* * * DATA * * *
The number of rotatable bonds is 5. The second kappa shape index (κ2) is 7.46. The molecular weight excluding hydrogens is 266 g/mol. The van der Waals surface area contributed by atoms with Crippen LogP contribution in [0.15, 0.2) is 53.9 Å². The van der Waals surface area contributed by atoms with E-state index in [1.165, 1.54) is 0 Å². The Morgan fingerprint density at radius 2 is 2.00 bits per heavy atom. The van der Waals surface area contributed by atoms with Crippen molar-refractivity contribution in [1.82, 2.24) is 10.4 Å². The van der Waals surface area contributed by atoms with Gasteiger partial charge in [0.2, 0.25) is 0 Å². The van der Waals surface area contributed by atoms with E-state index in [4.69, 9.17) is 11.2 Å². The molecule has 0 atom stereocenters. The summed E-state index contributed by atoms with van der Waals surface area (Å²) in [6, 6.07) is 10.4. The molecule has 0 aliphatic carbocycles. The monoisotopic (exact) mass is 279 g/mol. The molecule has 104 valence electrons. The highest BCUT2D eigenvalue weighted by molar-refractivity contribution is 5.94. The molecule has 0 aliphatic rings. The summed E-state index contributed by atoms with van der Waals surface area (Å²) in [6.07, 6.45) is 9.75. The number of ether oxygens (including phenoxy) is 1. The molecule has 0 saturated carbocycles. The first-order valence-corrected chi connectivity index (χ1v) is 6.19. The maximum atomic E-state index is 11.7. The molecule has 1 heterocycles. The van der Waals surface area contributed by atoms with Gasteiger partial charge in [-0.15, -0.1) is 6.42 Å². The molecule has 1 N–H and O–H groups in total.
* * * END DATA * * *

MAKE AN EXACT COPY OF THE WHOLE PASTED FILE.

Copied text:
The number of rotatable bonds is 5. The second kappa shape index (κ2) is 7.46. The molecular weight excluding hydrogens is 266 g/mol. The van der Waals surface area contributed by atoms with Crippen LogP contribution in [0.15, 0.2) is 53.9 Å². The van der Waals surface area contributed by atoms with E-state index in [1.165, 1.54) is 0 Å². The Morgan fingerprint density at radius 2 is 2.00 bits per heavy atom. The van der Waals surface area contributed by atoms with Crippen molar-refractivity contribution in [1.82, 2.24) is 10.4 Å². The van der Waals surface area contributed by atoms with Gasteiger partial charge in [0.2, 0.25) is 0 Å². The van der Waals surface area contributed by atoms with E-state index in [4.69, 9.17) is 11.2 Å². The molecule has 0 atom stereocenters. The summed E-state index contributed by atoms with van der Waals surface area (Å²) in [6, 6.07) is 10.4. The molecule has 0 aliphatic carbocycles. The monoisotopic (exact) mass is 279 g/mol. The molecule has 104 valence electrons. The highest BCUT2D eigenvalue weighted by molar-refractivity contribution is 5.94. The molecule has 0 aliphatic rings. The summed E-state index contributed by atoms with van der Waals surface area (Å²) in [6.07, 6.45) is 9.75. The number of ether oxygens (including phenoxy) is 1. The molecule has 0 saturated carbocycles. The first-order valence-corrected chi connectivity index (χ1v) is 6.19. The maximum atomic E-state index is 11.7. The molecule has 1 heterocycles. The van der Waals surface area contributed by atoms with Gasteiger partial charge in [-0.15, -0.1) is 6.42 Å². The molecule has 1 N–H and O–H groups in total.